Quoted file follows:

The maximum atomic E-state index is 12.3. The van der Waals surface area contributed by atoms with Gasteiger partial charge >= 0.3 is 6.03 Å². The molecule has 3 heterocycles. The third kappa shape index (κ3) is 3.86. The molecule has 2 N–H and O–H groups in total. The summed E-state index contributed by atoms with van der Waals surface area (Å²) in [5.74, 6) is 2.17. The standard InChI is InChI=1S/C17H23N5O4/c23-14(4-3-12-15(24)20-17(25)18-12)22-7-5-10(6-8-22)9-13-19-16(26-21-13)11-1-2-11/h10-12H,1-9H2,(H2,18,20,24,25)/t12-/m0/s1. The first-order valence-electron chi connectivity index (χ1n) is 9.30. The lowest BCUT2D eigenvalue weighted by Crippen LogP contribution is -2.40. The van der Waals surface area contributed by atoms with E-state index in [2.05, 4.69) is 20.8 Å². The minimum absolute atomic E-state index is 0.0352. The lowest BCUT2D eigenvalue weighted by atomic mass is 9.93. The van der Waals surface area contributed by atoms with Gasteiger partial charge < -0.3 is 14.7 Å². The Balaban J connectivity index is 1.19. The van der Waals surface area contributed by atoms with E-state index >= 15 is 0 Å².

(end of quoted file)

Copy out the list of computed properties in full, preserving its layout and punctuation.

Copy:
The maximum atomic E-state index is 12.3. The van der Waals surface area contributed by atoms with Gasteiger partial charge >= 0.3 is 6.03 Å². The molecule has 3 heterocycles. The third kappa shape index (κ3) is 3.86. The molecule has 2 N–H and O–H groups in total. The summed E-state index contributed by atoms with van der Waals surface area (Å²) in [5.74, 6) is 2.17. The standard InChI is InChI=1S/C17H23N5O4/c23-14(4-3-12-15(24)20-17(25)18-12)22-7-5-10(6-8-22)9-13-19-16(26-21-13)11-1-2-11/h10-12H,1-9H2,(H2,18,20,24,25)/t12-/m0/s1. The first-order valence-electron chi connectivity index (χ1n) is 9.30. The lowest BCUT2D eigenvalue weighted by Crippen LogP contribution is -2.40. The van der Waals surface area contributed by atoms with E-state index in [2.05, 4.69) is 20.8 Å². The minimum absolute atomic E-state index is 0.0352. The lowest BCUT2D eigenvalue weighted by atomic mass is 9.93. The van der Waals surface area contributed by atoms with Gasteiger partial charge < -0.3 is 14.7 Å². The Balaban J connectivity index is 1.19. The van der Waals surface area contributed by atoms with E-state index >= 15 is 0 Å².